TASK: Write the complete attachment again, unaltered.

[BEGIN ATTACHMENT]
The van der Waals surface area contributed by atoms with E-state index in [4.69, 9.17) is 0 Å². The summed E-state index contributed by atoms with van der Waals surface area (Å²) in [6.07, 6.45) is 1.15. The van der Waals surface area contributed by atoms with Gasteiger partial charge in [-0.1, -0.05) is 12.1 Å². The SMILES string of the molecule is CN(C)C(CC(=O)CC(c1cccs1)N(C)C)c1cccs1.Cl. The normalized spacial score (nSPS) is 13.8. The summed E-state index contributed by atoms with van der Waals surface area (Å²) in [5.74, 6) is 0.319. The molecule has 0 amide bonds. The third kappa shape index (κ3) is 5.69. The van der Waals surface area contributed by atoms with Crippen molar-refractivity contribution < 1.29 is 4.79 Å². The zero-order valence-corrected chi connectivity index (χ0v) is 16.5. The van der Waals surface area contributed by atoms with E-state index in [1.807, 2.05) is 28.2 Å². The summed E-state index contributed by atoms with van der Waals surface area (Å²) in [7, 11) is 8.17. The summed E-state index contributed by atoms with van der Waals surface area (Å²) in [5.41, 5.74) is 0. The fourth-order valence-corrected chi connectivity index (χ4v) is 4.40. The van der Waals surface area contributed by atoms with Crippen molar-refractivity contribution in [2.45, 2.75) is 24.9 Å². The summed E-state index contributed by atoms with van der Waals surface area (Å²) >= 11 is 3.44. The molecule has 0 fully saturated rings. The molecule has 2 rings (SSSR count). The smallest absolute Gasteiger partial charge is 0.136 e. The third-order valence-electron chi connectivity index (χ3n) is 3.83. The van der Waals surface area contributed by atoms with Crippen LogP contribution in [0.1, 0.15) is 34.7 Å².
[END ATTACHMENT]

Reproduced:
The van der Waals surface area contributed by atoms with E-state index in [4.69, 9.17) is 0 Å². The summed E-state index contributed by atoms with van der Waals surface area (Å²) in [6.07, 6.45) is 1.15. The van der Waals surface area contributed by atoms with Gasteiger partial charge in [-0.1, -0.05) is 12.1 Å². The SMILES string of the molecule is CN(C)C(CC(=O)CC(c1cccs1)N(C)C)c1cccs1.Cl. The normalized spacial score (nSPS) is 13.8. The summed E-state index contributed by atoms with van der Waals surface area (Å²) in [5.74, 6) is 0.319. The molecule has 0 amide bonds. The third kappa shape index (κ3) is 5.69. The van der Waals surface area contributed by atoms with Crippen molar-refractivity contribution < 1.29 is 4.79 Å². The zero-order valence-corrected chi connectivity index (χ0v) is 16.5. The van der Waals surface area contributed by atoms with E-state index in [1.807, 2.05) is 28.2 Å². The summed E-state index contributed by atoms with van der Waals surface area (Å²) in [7, 11) is 8.17. The summed E-state index contributed by atoms with van der Waals surface area (Å²) in [5.41, 5.74) is 0. The fourth-order valence-corrected chi connectivity index (χ4v) is 4.40. The van der Waals surface area contributed by atoms with Crippen molar-refractivity contribution in [2.45, 2.75) is 24.9 Å². The summed E-state index contributed by atoms with van der Waals surface area (Å²) >= 11 is 3.44. The molecule has 0 fully saturated rings. The molecule has 2 rings (SSSR count). The smallest absolute Gasteiger partial charge is 0.136 e. The third-order valence-electron chi connectivity index (χ3n) is 3.83. The van der Waals surface area contributed by atoms with Crippen LogP contribution in [0.1, 0.15) is 34.7 Å².